Newcomers have a unique opportunity to fuse the cultures of Canada and their homelands into something greater.
By RANY IBRAHIM
It’s a village spanning the northern half of the continent of North America: Canada (the name coming from the Saint Lawrence Iroquois word Kanata). This year we celebrate the 150th anniversary of Confederation of Canada. On July 1, we came together to embrace the diversity of those former colonies that made this spectacular union, and the great ambitions and complications included in that effort.
Historians regard Confederation as an exercise in non-ideological “political pragmatism,” attributing the country’s creation to demographic pressures, population expansions, economic nationalism, and the promise of prosperity.
Naming the new country was hard. The name had to draw feelings of pride and strength, and reflect the character of the land and its people. “Efisga” was as one of the proposed names, containing a combination of the first letters of England, France, Ireland, Scotland, Germany, and Aboriginal lands. Perhaps this is an example of the early recognition of multiculturalism as a value of this new nation.
The Iroquoian word kanata suits us because it means village, a gathering, a community. Canada—the land, the air, the water, and the people—is all of that in both the physical and spiritual sense. Canada strives to foster a sense of national unity by gathering people of diverse origins under the umbrella of one community. It’s comprised of the most diverse populations in the world today. It’s diverse in terms of its ethnic makeup, culture background, and religious practices.
In any society, family is the cornerstone. Families shape the attitude, hopes, ambitions, and values of the new generation. Many newcomers navigate daily the linguistic, cultural, and psychological challenges of immigration, and the complexities of immigrant family life. Parenting is demanding for anyone. Since parenting involves conveying culture and values to children, immigrant parents face the added task of doing so while adapting to the challenges, culture, and values of a new society.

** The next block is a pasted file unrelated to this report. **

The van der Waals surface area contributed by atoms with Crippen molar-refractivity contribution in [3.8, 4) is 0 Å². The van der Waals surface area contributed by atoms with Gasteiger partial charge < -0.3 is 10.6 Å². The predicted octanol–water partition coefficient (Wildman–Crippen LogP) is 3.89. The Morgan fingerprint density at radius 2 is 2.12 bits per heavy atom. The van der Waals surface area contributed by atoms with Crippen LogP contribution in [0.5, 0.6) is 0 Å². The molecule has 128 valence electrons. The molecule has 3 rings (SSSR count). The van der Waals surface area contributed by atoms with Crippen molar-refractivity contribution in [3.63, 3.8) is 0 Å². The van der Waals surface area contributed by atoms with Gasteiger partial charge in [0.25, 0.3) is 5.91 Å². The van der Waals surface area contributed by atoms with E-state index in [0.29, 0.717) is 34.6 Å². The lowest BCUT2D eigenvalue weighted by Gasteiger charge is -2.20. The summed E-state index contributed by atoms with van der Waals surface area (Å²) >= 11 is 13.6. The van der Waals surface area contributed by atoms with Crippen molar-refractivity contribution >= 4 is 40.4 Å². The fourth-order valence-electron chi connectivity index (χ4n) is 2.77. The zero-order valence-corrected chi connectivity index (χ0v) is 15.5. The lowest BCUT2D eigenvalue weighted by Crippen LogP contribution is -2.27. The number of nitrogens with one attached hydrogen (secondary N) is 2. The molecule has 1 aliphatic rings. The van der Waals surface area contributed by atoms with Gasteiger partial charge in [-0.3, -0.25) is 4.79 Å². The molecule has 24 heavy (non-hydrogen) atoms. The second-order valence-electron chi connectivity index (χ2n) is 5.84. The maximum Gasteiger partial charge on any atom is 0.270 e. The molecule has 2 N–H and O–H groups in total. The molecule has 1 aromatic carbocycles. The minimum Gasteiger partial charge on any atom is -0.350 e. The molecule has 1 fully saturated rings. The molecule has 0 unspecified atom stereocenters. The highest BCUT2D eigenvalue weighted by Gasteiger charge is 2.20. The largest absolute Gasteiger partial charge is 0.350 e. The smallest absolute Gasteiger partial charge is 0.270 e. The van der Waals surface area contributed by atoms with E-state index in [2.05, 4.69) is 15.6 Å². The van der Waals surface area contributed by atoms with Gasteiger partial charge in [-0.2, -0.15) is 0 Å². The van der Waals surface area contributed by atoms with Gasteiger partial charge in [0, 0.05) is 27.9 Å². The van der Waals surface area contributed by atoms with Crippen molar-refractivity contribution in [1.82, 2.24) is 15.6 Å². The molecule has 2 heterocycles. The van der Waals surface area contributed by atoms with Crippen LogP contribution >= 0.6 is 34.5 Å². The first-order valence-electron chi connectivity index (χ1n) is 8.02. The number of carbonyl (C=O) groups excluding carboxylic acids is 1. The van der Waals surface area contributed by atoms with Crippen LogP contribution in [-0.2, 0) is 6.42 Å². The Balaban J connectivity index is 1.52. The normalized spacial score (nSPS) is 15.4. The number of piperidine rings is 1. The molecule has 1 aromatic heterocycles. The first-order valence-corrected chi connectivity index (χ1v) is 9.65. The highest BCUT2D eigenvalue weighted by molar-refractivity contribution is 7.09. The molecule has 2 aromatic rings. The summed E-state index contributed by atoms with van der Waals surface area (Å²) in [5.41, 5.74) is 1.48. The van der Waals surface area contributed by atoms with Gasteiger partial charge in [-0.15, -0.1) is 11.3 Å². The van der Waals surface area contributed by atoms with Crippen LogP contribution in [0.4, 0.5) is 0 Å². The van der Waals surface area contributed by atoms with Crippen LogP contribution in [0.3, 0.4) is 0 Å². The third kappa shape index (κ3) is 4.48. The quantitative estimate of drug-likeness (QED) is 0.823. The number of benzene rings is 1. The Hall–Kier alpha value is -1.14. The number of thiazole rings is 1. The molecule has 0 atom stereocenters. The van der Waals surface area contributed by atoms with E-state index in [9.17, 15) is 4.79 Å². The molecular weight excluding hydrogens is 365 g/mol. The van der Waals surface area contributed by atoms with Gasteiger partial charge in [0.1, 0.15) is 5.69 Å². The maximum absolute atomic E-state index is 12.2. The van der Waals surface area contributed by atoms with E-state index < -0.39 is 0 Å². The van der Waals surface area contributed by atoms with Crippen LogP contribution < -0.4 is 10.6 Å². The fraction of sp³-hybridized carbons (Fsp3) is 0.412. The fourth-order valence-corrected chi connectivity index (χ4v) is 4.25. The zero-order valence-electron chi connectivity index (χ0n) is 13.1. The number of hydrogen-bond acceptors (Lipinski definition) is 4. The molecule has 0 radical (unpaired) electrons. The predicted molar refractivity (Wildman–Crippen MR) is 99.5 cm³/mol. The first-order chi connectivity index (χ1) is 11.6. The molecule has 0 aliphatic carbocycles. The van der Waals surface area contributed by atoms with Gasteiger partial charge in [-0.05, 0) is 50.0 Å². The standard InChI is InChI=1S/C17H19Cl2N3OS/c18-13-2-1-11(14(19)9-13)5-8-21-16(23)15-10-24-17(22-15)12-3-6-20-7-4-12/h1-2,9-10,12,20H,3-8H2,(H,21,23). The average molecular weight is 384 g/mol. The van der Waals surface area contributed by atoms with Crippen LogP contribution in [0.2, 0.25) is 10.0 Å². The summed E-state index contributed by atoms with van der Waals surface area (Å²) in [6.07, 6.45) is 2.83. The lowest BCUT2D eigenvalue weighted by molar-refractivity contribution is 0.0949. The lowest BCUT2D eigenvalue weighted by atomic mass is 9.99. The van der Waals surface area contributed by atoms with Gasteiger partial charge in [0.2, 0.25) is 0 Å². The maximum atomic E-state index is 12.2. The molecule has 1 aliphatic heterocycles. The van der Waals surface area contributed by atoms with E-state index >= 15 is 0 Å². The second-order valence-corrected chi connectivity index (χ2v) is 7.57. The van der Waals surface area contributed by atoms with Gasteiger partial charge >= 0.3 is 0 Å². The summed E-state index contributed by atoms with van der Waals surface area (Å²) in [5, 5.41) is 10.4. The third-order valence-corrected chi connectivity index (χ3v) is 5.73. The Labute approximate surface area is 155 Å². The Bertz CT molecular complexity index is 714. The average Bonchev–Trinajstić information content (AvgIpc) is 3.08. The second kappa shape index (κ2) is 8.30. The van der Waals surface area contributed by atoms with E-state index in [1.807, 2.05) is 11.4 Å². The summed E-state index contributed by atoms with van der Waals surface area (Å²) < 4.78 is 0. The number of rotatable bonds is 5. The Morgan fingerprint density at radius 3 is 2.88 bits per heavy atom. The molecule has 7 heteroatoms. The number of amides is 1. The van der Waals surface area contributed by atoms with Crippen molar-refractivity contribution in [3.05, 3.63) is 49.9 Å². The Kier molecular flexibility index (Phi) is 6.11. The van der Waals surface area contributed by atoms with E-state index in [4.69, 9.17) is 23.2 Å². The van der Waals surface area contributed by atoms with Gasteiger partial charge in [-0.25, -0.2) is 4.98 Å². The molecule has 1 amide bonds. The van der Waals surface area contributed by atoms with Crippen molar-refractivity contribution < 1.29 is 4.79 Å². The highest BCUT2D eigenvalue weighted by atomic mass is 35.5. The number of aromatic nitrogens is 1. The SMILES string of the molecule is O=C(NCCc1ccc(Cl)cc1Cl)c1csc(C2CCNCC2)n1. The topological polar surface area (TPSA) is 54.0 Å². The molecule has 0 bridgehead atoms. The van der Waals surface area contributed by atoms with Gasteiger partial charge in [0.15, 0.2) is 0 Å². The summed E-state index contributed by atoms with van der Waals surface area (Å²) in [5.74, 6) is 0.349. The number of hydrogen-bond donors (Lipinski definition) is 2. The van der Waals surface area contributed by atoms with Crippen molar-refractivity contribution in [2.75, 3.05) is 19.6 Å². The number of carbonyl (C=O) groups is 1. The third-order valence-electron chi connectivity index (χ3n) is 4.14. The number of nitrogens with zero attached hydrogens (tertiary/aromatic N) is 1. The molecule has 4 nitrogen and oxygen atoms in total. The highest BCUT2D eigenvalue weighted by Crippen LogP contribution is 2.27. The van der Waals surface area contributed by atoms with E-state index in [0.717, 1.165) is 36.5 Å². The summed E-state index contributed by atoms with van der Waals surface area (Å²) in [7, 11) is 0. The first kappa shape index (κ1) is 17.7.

Newcomers often find their tasks and dynamics with their children change, and occasionally these children are vulnerable while finding their identity and trying to avoid social isolation. “When in Rome, do as the Romans do.” This advice isn’t always well-suited. Newcomers shouldn’t have to lose their sense of culture. They should be able to treasure their heritage while they take in and embrace what Canada offers. Integrating and adopting many aspects of Canadian culture shouldn’t mean ignoring, avoiding, or rejecting all beliefs and traditions of their heritage (unless they’re extreme ones).
With evolving cultural sensitivity, there should be no reason not to moderately maintain ethnic identity, and at the same time immerse in a new one. Continuing to embrace your original culture doesn’t prevent success, and often helps. Maintaining cultural traditions and lifestyle is often celebrated, if we also accept with an open mind that cultural values may differ from the country of origin.
I always looked at the melting-pot metaphor used in the U.S. as the opposite of the mosaic of cultures we use here in Canada. However, thinking more about it while wearing my chef hat and being a big fan of cooking gourmet foods, I saw it in different light. As food ingredients melt, they assimilate into one uniform substance.